The descriptions of the ensuing voyage and the sights the family encounter are extremely close in flavour (and effectiveness) to those in The Ship of Adventure. As I have already mentioned in my article about the adventure series, I felt that the voyage in 'Ship' was actually more entertaining than the adventure, and it seems that Enid had also noted the strengths of this particular story, for she repeats much of it here, this time making it the main core of the novel. We sail with the family to Casablanca, which as before is dirty and smelly, everything and everybody covered in flies. Ann, like Mrs. Mannering and Enid before her, has to use smelling salts to stop herself from being sick. Once again this is a brilliant bit of descriptive writing, Enid managing to sum up the sights and sounds of Casablanca with only a few short sentences, with the descriptions of the dirty streets, the 'queer little shops' selling 'rings and bracelets, beautiful pottery, queer slippers...bags, baskets, brass pots...' and of a 'darling little baby' with 'flies crawling all round its poor eyes!' — sights that no doubt Enid experienced for herself and was never to forget.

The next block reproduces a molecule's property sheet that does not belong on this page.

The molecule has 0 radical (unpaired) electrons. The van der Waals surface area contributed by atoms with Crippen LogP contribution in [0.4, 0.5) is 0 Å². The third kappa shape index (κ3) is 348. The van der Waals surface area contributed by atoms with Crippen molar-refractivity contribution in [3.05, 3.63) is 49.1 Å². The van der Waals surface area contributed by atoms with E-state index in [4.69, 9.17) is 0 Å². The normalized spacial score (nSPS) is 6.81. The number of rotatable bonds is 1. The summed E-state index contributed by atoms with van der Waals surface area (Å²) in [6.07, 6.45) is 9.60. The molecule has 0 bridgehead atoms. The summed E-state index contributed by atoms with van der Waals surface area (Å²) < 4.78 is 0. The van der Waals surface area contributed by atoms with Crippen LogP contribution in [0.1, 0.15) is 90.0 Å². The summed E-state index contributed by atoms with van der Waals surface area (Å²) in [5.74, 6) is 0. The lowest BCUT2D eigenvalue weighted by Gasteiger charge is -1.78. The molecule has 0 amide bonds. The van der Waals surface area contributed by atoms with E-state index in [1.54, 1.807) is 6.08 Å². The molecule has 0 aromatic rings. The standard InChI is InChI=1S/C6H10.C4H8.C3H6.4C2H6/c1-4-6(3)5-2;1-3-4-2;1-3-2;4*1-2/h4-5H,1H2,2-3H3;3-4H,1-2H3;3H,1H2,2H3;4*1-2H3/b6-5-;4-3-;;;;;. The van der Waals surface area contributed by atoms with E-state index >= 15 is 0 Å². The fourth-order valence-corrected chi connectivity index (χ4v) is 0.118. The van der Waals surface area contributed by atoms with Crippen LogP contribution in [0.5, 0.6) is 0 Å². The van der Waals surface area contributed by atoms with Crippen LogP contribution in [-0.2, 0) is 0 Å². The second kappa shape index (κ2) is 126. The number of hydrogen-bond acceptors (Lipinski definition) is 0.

The storm scenes which accompany the families homeward journey are exceptionally good, as they were in The Ship of Adventure, Enid even giving us such details as to the 'fiddles' fitted onto the tables to stop the plates from sliding off, suitcases sliding up and down the floor of the children's cabin and of trying to eat and drink 'without spilling anything'. On top of this, Gervis's wonderful illustration of the children standing on a sea-soaked deck in their raincoats watching the storm helps brilliantly in conjuring up the wet, salty atmosphere Enid describes.

The book concludes with the family gratefully making their way home to England, Enid relishing the first distant glimpses of home just as much as her characters do. Once again it is clear from the descriptions just how Enid had felt after her cruise; 'He had a queer lump in his throat as he watched the faint line grow bigger and stronger. He seemed to know and love his own country much more now that he had been to others. He would always, always love it best!'

Mummy has similar feelings, squeezing Daddy's hand and saying; 'Home's all the nicer for having being away from it, isn't it? ...Dear old England! We're coming back to your autumn mists, your yellowing trees and falling leaves — and we're glad!'

Altogether, like the books that proceeded it, The Pole Star Family is a very satisfying read (when viewed at is own level, of course) and has much to recommend it, not least its main strength; that it was essentially a 'real-life' re-telling of Enid's own holiday cruise of the early 30s. These illustrations are hidden by default to ensure faster browsing. Loading the illustrations is recommended for high-speed internet users only.